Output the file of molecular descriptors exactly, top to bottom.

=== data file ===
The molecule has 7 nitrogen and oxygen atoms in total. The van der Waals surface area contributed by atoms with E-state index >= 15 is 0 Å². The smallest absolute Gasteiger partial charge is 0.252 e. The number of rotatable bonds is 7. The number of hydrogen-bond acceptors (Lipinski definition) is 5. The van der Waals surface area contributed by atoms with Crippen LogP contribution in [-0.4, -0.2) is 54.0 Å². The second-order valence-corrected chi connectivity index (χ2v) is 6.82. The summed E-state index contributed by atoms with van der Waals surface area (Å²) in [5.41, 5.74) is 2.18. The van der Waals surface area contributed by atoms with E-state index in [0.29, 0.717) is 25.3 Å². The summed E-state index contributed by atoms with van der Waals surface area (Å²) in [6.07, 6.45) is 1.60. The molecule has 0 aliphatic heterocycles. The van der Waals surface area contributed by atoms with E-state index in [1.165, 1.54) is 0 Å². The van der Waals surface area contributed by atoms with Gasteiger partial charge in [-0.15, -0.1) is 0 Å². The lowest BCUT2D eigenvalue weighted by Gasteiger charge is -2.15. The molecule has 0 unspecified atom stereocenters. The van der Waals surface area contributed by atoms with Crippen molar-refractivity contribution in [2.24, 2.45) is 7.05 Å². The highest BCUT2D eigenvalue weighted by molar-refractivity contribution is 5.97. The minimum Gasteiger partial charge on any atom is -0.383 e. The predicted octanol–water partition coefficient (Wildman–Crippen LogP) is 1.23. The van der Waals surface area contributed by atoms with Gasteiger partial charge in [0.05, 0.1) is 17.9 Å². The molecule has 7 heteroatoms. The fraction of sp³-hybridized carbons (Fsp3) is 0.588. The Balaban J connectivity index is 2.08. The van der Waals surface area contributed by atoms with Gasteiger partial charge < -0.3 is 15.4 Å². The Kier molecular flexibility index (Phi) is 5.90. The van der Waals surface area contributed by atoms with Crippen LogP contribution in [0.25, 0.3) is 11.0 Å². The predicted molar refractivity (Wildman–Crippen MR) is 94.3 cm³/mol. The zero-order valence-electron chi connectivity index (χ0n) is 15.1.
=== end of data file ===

The molecule has 7 nitrogen and oxygen atoms in total. The van der Waals surface area contributed by atoms with E-state index >= 15 is 0 Å². The smallest absolute Gasteiger partial charge is 0.252 e. The number of rotatable bonds is 7. The number of hydrogen-bond acceptors (Lipinski definition) is 5. The van der Waals surface area contributed by atoms with Crippen LogP contribution in [-0.4, -0.2) is 54.0 Å². The second-order valence-corrected chi connectivity index (χ2v) is 6.82. The summed E-state index contributed by atoms with van der Waals surface area (Å²) in [5.41, 5.74) is 2.18. The van der Waals surface area contributed by atoms with E-state index in [0.29, 0.717) is 25.3 Å². The summed E-state index contributed by atoms with van der Waals surface area (Å²) in [6.07, 6.45) is 1.60. The molecule has 0 aliphatic heterocycles. The van der Waals surface area contributed by atoms with E-state index in [1.165, 1.54) is 0 Å². The van der Waals surface area contributed by atoms with Gasteiger partial charge in [-0.15, -0.1) is 0 Å². The lowest BCUT2D eigenvalue weighted by Gasteiger charge is -2.15. The molecule has 0 unspecified atom stereocenters. The van der Waals surface area contributed by atoms with Crippen molar-refractivity contribution in [2.24, 2.45) is 7.05 Å². The highest BCUT2D eigenvalue weighted by molar-refractivity contribution is 5.97. The minimum Gasteiger partial charge on any atom is -0.383 e. The predicted octanol–water partition coefficient (Wildman–Crippen LogP) is 1.23. The van der Waals surface area contributed by atoms with Gasteiger partial charge in [0.05, 0.1) is 17.9 Å². The molecule has 7 heteroatoms. The fraction of sp³-hybridized carbons (Fsp3) is 0.588. The Balaban J connectivity index is 2.08. The van der Waals surface area contributed by atoms with Gasteiger partial charge < -0.3 is 15.4 Å². The Kier molecular flexibility index (Phi) is 5.90. The van der Waals surface area contributed by atoms with Crippen LogP contribution in [0.25, 0.3) is 11.0 Å². The predicted molar refractivity (Wildman–Crippen MR) is 94.3 cm³/mol. The zero-order valence-electron chi connectivity index (χ0n) is 15.1.